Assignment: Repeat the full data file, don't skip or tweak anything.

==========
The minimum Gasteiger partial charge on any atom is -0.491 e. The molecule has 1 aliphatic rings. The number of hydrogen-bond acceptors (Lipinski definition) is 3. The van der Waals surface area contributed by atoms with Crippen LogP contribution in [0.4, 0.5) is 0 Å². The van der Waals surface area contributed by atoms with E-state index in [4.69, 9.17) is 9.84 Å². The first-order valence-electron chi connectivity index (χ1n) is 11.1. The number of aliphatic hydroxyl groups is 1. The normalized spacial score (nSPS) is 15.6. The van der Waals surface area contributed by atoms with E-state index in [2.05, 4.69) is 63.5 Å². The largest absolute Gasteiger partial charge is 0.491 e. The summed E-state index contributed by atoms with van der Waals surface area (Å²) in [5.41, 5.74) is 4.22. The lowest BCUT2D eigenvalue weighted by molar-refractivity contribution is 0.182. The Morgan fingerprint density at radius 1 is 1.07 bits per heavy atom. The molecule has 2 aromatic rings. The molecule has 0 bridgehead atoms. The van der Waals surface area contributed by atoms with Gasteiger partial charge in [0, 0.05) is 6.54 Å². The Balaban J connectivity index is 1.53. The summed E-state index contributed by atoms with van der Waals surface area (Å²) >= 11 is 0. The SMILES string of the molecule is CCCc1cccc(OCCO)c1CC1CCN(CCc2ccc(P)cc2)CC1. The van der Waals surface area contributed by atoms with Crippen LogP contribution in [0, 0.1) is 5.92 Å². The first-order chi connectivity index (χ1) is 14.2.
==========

The minimum Gasteiger partial charge on any atom is -0.491 e. The molecule has 1 aliphatic rings. The number of hydrogen-bond acceptors (Lipinski definition) is 3. The van der Waals surface area contributed by atoms with Crippen LogP contribution in [0.4, 0.5) is 0 Å². The van der Waals surface area contributed by atoms with E-state index in [4.69, 9.17) is 9.84 Å². The first-order valence-electron chi connectivity index (χ1n) is 11.1. The number of aliphatic hydroxyl groups is 1. The normalized spacial score (nSPS) is 15.6. The van der Waals surface area contributed by atoms with E-state index in [2.05, 4.69) is 63.5 Å². The largest absolute Gasteiger partial charge is 0.491 e. The summed E-state index contributed by atoms with van der Waals surface area (Å²) in [5.41, 5.74) is 4.22. The lowest BCUT2D eigenvalue weighted by molar-refractivity contribution is 0.182. The Morgan fingerprint density at radius 1 is 1.07 bits per heavy atom. The molecule has 2 aromatic rings. The molecule has 0 bridgehead atoms. The van der Waals surface area contributed by atoms with Gasteiger partial charge in [0, 0.05) is 6.54 Å². The Balaban J connectivity index is 1.53. The summed E-state index contributed by atoms with van der Waals surface area (Å²) >= 11 is 0. The SMILES string of the molecule is CCCc1cccc(OCCO)c1CC1CCN(CCc2ccc(P)cc2)CC1. The van der Waals surface area contributed by atoms with Crippen LogP contribution in [0, 0.1) is 5.92 Å². The first-order chi connectivity index (χ1) is 14.2.